Home court: in Singapore, state lawyers threaten uneasy truce between PM Lee Hsien Loong and siblings
- Public prosecutors are looking to re-examine the circumstances surrounding former premier Lee Kuan Yew’s final will
- The issue saw the current leader, Lee Hsien Yang and Lee Wei Ling bicker in public in 2016, scandalising the island nation
The uneasy truce between Singapore’s Prime Minister Lee Hsien Loong and his estranged younger siblings could soon be over, with public prosecutors now seeking to re-examine the circumstances surrounding their late father and former premier Lee Kuan Yew’s final will – the very issue that saw the trio bicker in public in 2016.
The revelation of this development in a Facebook post late on Sunday by Lee Hsien Yang and Lee Wei Ling puts into focus the deep acrimony that remains within the family two years after they brought their private dispute out into the open.
As the children of Singapore’s independence leader Lee Kuan Yew, the Lee siblings are considered part of the island state’s unofficial “First Family”.
The reopening of their quarrel – which dominated the national consciousness in 2016 – is likely to set Singaporeans chattering about the Lees once again, this time with a possible general election around the corner.
The younger siblings’ statement on Sunday said the attorney general’s chambers had applied to the country’s Law Society for legal malpractice proceedings to be initiated against Lee Suet Fern, the lawyer wife of Lee Hsien Yang.
They said some “500 pages” worth of documents had been filed to the Law Society, which has the power to convene proceedings to censure or disbar lawyers for malpractice.
“As far as we know, this is an unprecedented use of such legal process involving a private will,” the siblings said.
They said Lucien Wong – the current attorney general, who once was the current prime minister’s personal lawyer – had recused himself from the case.
The government lawyers’ complaint has to do with the question of whether Lee Suet Fern had played a direct role in the drafting of the final version of the family patriarch’s will.
With her husband one of the beneficiaries, it would have been a conflict of interest if she had played such a role.
Lee Hsien Yang and Lee Wei Ling have previously said there is absolutely no room to question the final will or its circumstances as the courts had granted probate – which means it had been proven as a final testament of Lee Kuan Yew.
The premier at the time said he held his tongue during the probate proceedings in late 2015 – after Lee Kuan Yew’s death in March that year – because he did not want to sully the family’s reputation. He had expressed in an earlier affidavit his concerns about Lee Suet Fern’s involvement in the drafting of the will.
The younger siblings have countered that such a challenge could have been done privately “in camera”.
The siblings’ statement on Sunday provided scant detail on the current state of the disciplinary proceedings the attorney general’s chambers are seeking against Lee Suet Fern, who is considered one of Singapore’s pre-eminent legal minds.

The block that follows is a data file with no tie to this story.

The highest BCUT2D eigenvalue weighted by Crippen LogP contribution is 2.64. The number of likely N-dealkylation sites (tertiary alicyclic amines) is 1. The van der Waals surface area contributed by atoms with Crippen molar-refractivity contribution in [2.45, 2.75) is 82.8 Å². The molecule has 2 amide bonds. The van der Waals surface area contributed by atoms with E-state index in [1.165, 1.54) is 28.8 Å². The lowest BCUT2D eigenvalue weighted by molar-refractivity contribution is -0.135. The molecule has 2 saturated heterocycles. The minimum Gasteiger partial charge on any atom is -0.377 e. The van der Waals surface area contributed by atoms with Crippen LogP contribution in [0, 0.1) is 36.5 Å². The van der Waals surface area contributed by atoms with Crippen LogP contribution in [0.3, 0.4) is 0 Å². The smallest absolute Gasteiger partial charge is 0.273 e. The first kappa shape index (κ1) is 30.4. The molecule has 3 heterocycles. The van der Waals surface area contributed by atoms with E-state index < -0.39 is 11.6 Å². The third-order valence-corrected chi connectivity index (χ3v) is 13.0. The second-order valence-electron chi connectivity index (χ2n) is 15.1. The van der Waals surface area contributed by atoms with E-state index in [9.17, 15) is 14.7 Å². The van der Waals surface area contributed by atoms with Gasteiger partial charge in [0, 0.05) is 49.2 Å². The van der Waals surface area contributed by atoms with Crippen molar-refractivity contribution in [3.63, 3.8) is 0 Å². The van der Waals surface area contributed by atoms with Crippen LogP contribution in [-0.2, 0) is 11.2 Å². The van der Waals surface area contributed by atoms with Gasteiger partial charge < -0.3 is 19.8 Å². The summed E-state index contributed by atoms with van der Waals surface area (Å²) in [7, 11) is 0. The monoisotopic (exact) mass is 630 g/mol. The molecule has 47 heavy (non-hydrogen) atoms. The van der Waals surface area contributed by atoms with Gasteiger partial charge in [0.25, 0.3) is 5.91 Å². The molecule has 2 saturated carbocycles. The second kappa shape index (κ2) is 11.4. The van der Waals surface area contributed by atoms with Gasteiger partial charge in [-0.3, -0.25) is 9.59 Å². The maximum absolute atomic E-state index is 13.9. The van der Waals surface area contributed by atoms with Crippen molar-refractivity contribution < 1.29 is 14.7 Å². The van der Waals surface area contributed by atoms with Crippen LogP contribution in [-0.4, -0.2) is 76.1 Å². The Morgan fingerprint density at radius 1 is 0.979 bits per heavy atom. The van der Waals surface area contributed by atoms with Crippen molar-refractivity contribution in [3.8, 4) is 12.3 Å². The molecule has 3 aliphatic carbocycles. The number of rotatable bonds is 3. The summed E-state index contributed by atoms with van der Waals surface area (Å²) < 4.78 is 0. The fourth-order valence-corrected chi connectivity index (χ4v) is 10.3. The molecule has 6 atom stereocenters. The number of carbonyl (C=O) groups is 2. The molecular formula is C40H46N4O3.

In a statement on Monday morning, Singapore’s Attorney General’s Chambers (AGC) confirmed it had referred a “case of possible professional misconduct” involving Lee Suet Fern to the Law Society – citing her role in the drafting of Lee Kuan Yew’s will. It did not explain why the action was being taken some three years after the execution of Lee Kuan Yew’s will. The chambers said it first contacted Lee Suet Fern in October 2018, but the lawyer “did not answer the questions the AGC had asked”.
“Given her refusal to answer, AGC then referred the matter to the Law Society. The deputy attorney general has also further requested that the matter be referred to a disciplinary tribunal,” it said.
Lee Hsien Yang and Lee Wei Ling first triggered the saga, now widely referred to as the “Lee family feud”, by accusing their brother on social media of abusing his executive powers to scuttle their efforts to demolish the family bungalow as their father wanted.
Premier Lee later went before parliament to dispel these allegations and offer assurances that he had recused himself from the government’s decision-making process on the issue. He also said the government would not change the status quo of the house – it is owned by Lee Hsien Yang and occupied by Lee Wei Ling – as long as Lee Wei Ling continues to live there.
Discussions about the dispute had largely dissipated after the two sides issued statements indicating they wanted a truce.
Lee Hsien Yang was in the news last year after he was spotted meeting with Tan Cheng Bock, a former stalwart in the prime minister’s ruling People’s Action Party who is now aligned with the opposition.
Li Shengwu, Lee Hsien Yang’s son and a high-profile Harvard economics academic, is facing contempt charges for comments he made about the judiciary on Facebook. He has previously said he has no plans to return to Singapore in the near future.
In their Sunday statement, Lee Hsien Yang and Lee Wei Ling referenced this case, claiming that the attorney general’s chambers “has also been relentless this past one and a half years pursuing a prosecution of Li Shengwu for a private Facebook post”.
“At the same time, the AGC has not prosecuted any party who shared or published his private post.”
Some analysts say an entry into active politics by Lee Hsien Yang to take on his brother could prove a game-changer in elections that are expected to be called some time this year.